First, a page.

Unlike other writers, whose “what I’ve learnt” posts breathe of carefully-constructed interview-style answers and humble-bragging, Kristabel is honest about the learning curve she’s out herself on and the challenges of being self-employed. Even greater to see are these deeply authentic posts about black, female entrepreneurs, ethical gift guides (with gifts that you actually want), and interviews with other business-women about being the different one in the room. For my vote, the entrepreneurs posts could be a series on a par with A Cup of Jo’s Motherhood Around the World: direct, honest and enlightening.
I particularly liked the point that whilst the fashion sector claims to champion difference, the money-trail is far more cautious. And I’d suggest that there’s an element of questioning to be done about if marketing commissioning editors and their teams actually know where to go and look for the new voices. Diagnostic algorithms on your own social media feed are hardly going to help…
Much to chew on, and always worth a read. Plus, what a great gallery wall!
(All images via Kristabel’s blog)
A lovely feast, poised exactly between the winter and spring solstices, and a time of hope. It is also 40 days after Christmas, and is therefore the mirror feast of Pentecost, in this case for the presentation of Christ in the Temple (the prophetic word arriving in the sanctuary), rather than the flaming Spirit descending on earth (God’s revelation shared with and through us all).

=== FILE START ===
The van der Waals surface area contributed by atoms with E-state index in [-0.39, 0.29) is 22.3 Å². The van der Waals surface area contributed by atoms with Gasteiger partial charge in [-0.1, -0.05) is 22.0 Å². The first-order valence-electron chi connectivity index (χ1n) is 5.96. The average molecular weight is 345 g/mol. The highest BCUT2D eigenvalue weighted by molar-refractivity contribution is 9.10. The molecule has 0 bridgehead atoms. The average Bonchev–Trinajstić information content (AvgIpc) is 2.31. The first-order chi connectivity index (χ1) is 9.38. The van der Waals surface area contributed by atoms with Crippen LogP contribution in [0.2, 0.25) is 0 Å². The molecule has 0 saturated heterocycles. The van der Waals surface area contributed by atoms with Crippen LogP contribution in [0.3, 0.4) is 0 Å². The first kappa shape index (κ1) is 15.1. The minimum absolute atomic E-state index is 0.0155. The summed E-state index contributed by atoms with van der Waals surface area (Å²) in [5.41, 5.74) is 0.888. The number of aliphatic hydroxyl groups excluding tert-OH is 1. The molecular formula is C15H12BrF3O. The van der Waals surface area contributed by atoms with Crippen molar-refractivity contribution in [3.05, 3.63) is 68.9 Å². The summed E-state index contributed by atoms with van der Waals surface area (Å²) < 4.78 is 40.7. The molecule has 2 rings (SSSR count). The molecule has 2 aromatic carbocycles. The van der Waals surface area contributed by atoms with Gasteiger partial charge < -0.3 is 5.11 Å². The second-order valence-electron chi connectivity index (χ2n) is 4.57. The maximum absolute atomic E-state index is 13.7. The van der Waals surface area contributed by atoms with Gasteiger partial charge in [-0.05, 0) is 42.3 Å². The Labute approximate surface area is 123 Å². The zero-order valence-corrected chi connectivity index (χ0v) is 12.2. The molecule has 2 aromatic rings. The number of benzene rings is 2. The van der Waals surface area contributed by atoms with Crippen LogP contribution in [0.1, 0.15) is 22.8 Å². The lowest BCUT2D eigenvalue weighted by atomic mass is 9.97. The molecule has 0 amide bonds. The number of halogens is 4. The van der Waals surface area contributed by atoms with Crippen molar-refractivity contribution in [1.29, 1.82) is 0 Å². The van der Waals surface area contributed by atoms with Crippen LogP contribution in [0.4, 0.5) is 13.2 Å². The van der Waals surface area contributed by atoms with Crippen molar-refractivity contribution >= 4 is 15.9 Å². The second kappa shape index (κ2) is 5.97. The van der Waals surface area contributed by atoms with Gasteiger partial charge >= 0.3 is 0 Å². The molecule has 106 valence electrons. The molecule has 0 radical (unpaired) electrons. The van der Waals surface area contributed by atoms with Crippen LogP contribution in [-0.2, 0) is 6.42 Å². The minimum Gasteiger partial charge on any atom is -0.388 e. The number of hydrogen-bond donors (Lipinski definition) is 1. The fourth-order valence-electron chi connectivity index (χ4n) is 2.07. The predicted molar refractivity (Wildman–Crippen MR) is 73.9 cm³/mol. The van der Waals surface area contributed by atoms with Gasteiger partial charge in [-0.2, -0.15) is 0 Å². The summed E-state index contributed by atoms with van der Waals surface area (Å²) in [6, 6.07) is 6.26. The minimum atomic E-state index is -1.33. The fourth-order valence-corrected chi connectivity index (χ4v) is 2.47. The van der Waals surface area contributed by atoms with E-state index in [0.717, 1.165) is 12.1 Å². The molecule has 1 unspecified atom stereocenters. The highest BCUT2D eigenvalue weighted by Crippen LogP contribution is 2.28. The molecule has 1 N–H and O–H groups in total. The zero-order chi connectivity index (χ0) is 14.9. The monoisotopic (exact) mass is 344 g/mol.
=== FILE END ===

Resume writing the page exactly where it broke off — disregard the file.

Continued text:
These photos were taken in the dark of the week before Christmas, in Salisbury Cathedral. The installation of giant paper peonies and roses was suspended behind the high altar in a candlelit space, lavender oil scenting the air, and above duvets and pillows laid out so that visitors could rest and look at the ceiling. It is one of the most magical and peaceful things I’ve seen, and again had a dual twist of blossom/snowfall and the spirit at Pentecost.
All photos by me, December 2016.
Geoffrey Mottart has been decorating statues in Brussels with hipster hat and beard combos made out of flowers.
Read more here (found via SwissMiss), and photos by articles on BoredPal, Colossal and Bored Panda.
A riff on Blog of the Week, as tout le monde tells me blogging is dead. Whatever.
I love a good podcast too, as those who’ve had me bang on about Chat 10 Looks 3 or Backlisted will attest. This one features two women who made a sci fi film in the first episode, and the other two broadcasts of The Violet Sessions so far sound just as good. One to settle in with on the train home / the sofa and a cup of tea – serving suggestion included above courtesy of Raphaelle Peale, my photo from the Met.
A beautifully illustrated children’s book with pictures by Madalena Matoso.
Each page has its own caption, from the mundane to the profound. Rubbers rub out and computers slow down.
Fringes grow, ice-creams melt and thread sews.
Hard things become easier, new goals appear, people turn pink and books turn yellow, and the hands of the clock turn again.
Available here, all images from the website.
A leaping hare by Sue Scullard (now available as a bookplate from Slightly Foxed), and a quote from Emily Dickinson, who I’ve also quoted here and here. A reminder to keep on and of the pleasure of surprise:
Not knowing when dawn will come, I open every door.